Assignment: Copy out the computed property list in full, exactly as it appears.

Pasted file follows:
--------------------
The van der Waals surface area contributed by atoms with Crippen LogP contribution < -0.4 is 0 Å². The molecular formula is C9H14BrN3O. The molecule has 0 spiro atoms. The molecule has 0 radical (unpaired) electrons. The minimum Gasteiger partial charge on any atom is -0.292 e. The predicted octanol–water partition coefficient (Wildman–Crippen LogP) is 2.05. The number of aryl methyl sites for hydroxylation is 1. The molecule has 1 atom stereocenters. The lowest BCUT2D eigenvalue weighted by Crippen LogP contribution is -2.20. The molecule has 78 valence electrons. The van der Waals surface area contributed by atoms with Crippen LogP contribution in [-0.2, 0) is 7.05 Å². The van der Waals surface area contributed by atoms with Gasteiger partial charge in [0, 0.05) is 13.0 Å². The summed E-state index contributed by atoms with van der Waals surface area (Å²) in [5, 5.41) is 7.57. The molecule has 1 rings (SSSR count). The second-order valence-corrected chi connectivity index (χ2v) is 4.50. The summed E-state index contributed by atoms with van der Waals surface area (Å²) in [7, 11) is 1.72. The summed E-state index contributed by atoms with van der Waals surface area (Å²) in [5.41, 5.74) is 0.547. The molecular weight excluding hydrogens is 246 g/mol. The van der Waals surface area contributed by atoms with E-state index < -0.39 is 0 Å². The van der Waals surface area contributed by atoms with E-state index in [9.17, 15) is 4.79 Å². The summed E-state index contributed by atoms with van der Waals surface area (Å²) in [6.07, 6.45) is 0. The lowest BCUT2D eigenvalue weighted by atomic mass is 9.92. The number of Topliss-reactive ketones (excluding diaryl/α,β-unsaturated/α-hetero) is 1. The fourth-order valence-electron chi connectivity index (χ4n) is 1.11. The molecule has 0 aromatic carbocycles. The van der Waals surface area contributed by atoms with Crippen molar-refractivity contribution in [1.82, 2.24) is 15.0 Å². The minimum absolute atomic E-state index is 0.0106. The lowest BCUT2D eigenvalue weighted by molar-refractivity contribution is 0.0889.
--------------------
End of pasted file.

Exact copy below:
The van der Waals surface area contributed by atoms with Crippen LogP contribution < -0.4 is 0 Å². The molecular formula is C9H14BrN3O. The molecule has 0 spiro atoms. The molecule has 0 radical (unpaired) electrons. The minimum Gasteiger partial charge on any atom is -0.292 e. The predicted octanol–water partition coefficient (Wildman–Crippen LogP) is 2.05. The number of aryl methyl sites for hydroxylation is 1. The molecule has 1 atom stereocenters. The lowest BCUT2D eigenvalue weighted by Crippen LogP contribution is -2.20. The molecule has 78 valence electrons. The van der Waals surface area contributed by atoms with Crippen LogP contribution in [-0.2, 0) is 7.05 Å². The van der Waals surface area contributed by atoms with Gasteiger partial charge in [0, 0.05) is 13.0 Å². The summed E-state index contributed by atoms with van der Waals surface area (Å²) in [5, 5.41) is 7.57. The molecule has 1 rings (SSSR count). The second-order valence-corrected chi connectivity index (χ2v) is 4.50. The summed E-state index contributed by atoms with van der Waals surface area (Å²) in [7, 11) is 1.72. The summed E-state index contributed by atoms with van der Waals surface area (Å²) in [5.41, 5.74) is 0.547. The molecular weight excluding hydrogens is 246 g/mol. The van der Waals surface area contributed by atoms with E-state index < -0.39 is 0 Å². The van der Waals surface area contributed by atoms with E-state index in [9.17, 15) is 4.79 Å². The summed E-state index contributed by atoms with van der Waals surface area (Å²) in [6.07, 6.45) is 0. The lowest BCUT2D eigenvalue weighted by atomic mass is 9.92. The number of Topliss-reactive ketones (excluding diaryl/α,β-unsaturated/α-hetero) is 1. The fourth-order valence-electron chi connectivity index (χ4n) is 1.11. The molecule has 0 aromatic carbocycles. The van der Waals surface area contributed by atoms with Crippen molar-refractivity contribution in [1.82, 2.24) is 15.0 Å². The minimum absolute atomic E-state index is 0.0106. The lowest BCUT2D eigenvalue weighted by molar-refractivity contribution is 0.0889.